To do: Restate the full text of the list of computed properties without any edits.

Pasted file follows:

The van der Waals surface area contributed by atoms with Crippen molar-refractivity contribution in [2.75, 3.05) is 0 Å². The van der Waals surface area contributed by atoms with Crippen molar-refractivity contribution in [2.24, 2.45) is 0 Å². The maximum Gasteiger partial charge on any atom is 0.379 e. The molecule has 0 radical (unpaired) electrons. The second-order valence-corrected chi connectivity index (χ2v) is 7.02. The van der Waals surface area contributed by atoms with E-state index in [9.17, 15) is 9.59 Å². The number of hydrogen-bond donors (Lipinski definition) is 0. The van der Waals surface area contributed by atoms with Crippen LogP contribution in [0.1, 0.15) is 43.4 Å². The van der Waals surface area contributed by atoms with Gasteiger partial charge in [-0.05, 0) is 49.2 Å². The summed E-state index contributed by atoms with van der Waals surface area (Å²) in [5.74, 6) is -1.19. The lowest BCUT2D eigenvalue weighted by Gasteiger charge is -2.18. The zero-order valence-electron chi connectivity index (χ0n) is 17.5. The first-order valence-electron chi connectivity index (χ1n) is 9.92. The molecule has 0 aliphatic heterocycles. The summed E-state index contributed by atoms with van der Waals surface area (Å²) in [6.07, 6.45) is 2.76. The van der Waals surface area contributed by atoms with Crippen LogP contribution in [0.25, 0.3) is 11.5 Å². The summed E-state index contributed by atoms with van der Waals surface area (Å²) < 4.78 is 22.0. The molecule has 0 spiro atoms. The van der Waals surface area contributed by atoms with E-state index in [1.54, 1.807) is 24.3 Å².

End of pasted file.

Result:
The van der Waals surface area contributed by atoms with Crippen molar-refractivity contribution in [2.75, 3.05) is 0 Å². The van der Waals surface area contributed by atoms with Crippen molar-refractivity contribution in [2.24, 2.45) is 0 Å². The maximum Gasteiger partial charge on any atom is 0.379 e. The molecule has 0 radical (unpaired) electrons. The second-order valence-corrected chi connectivity index (χ2v) is 7.02. The van der Waals surface area contributed by atoms with E-state index in [9.17, 15) is 9.59 Å². The number of hydrogen-bond donors (Lipinski definition) is 0. The van der Waals surface area contributed by atoms with Crippen LogP contribution in [0.1, 0.15) is 43.4 Å². The van der Waals surface area contributed by atoms with Gasteiger partial charge in [-0.05, 0) is 49.2 Å². The summed E-state index contributed by atoms with van der Waals surface area (Å²) in [5.74, 6) is -1.19. The lowest BCUT2D eigenvalue weighted by Gasteiger charge is -2.18. The zero-order valence-electron chi connectivity index (χ0n) is 17.5. The first-order valence-electron chi connectivity index (χ1n) is 9.92. The molecule has 0 aliphatic heterocycles. The summed E-state index contributed by atoms with van der Waals surface area (Å²) in [6.07, 6.45) is 2.76. The van der Waals surface area contributed by atoms with Crippen LogP contribution in [0.25, 0.3) is 11.5 Å². The summed E-state index contributed by atoms with van der Waals surface area (Å²) < 4.78 is 22.0. The molecule has 0 spiro atoms. The van der Waals surface area contributed by atoms with E-state index in [1.54, 1.807) is 24.3 Å².